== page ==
Japan’s central bank is likely to cut its price forecasts on Thursday and debate whether a strong yen, weak global demand and soft consumption have hurt inflation expectations enough to warrant another blow of stimulus.
The policy decision will be a close call. While many in the Bank of Japan are worried about the gloomy economic prospects, they are equally wary of using their diminishing policy tools having just introduced the negative rate policy in January.
Any monetary easing would likely focus on boosting purchases of stock trust funds, though BOJ officials have said they can combine other steps like more government bond buying or even another cut in interest rates.
“The economy will remain weak and even if the government compiles a stimulus package in May, actual implementation will be some time away,” said Mari Iwashita, chief market economist at SMBC Friend Securities.
“If so, the BOJ should act early rather than being behind the curve,” she said.
BOJ Governor Haruhiko Kuroda has defended the central bank’s past policy decisions, blaming falling oil costs for keeping price growth flat and stressing that a steady economic recovery will accelerate inflation toward its 2 percent target.
But the gloomy global outlook has hurt household and corporate inflation expectations. This month’s deadly earthquake in southern Japan has disrupted supply chains, casting doubt on the BOJ’s view that growth will pick up in the current quarter.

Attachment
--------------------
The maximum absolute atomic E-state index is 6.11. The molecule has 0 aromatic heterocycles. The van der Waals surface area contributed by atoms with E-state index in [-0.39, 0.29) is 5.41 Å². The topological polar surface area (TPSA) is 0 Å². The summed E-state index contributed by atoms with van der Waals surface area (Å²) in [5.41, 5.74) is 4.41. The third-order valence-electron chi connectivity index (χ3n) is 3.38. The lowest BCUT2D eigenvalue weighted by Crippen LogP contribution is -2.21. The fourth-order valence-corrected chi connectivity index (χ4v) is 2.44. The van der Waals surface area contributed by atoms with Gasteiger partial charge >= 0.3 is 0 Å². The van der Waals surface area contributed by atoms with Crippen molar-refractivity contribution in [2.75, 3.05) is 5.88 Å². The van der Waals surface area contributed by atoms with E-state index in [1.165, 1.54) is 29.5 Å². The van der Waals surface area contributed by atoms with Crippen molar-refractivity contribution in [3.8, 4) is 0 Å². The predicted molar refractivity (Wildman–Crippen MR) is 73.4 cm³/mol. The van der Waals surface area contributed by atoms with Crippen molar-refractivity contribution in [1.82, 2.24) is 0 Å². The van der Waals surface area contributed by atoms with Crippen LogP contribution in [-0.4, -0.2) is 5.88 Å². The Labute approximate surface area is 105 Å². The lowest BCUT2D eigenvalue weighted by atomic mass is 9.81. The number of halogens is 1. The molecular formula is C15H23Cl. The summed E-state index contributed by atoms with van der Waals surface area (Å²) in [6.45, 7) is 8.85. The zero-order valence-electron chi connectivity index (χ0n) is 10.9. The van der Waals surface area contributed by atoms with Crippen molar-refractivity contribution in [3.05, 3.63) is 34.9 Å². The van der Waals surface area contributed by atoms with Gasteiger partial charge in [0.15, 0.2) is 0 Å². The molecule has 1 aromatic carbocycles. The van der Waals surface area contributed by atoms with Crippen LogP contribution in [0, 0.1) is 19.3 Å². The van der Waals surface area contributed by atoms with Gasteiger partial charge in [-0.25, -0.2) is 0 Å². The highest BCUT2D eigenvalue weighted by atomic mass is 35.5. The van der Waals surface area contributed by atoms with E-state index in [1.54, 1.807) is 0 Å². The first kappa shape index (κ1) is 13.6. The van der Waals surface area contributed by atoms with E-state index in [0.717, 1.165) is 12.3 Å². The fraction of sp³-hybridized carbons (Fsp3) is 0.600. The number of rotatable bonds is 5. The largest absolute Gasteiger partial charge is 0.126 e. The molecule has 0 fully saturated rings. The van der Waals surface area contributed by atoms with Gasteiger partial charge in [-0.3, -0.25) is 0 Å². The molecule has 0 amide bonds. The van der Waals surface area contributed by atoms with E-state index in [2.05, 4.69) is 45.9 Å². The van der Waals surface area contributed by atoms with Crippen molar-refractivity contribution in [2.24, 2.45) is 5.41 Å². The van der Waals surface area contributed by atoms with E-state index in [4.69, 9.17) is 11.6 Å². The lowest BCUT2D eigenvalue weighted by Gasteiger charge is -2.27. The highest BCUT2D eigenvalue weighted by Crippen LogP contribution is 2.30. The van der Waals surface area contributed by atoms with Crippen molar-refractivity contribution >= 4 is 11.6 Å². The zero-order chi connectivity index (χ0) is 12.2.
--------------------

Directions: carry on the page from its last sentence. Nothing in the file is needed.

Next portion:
With yen gains weighing on exports and prices of imported goods, the BOJ is set to cut its growth and price forecasts for the current and next fiscal years at a quarterly review on Thursday, sources have told Reuters.
NOT SO SOON?
More importantly, weak consumption has prompted firms like Fast Retailing Co Ltd (9983.T) to cut prices of its clothing brand Uniqlo, suggesting that companies are reverting to the kind of deflationary mindset the BOJ is trying to eradicate.
The BOJ could ease again if such risks exceed levels it attempted to forestall with January’s stimulus, say officials familiar with the bank’s thinking.
“What’s important is how various headwinds affect companies’ price-setting behavior,” one of the officials said.
Despite such headwinds to growth, the BOJ is wavering on whether to act now and analysts’ bets are divided.
Deploying more stimulus now may draw global criticism that Japan is waging a currency devaluation war, something premier Shinzo Abe may not want ahead of a G7 summit he chairs in May.
Any attempts to push down already low yields may anger financial institutions still struggling to adjust to January’s negative rate decision. Cutting the rate on excess reserves from the current minus 0.1 percent or providing funds to banks at a negative rate may thus prove difficult, some analysts say.
Easing now could also create an impression that the BOJ is responding to market pressure for action, and that Kuroda is reverting to the incremental approach for which he criticized his predecessor, they say.
“Kuroda’s style has been to deliver a big-blow stimulus, then stop and observe. I don’t think this has changed,” said another official familiar with the BOJ’s thinking.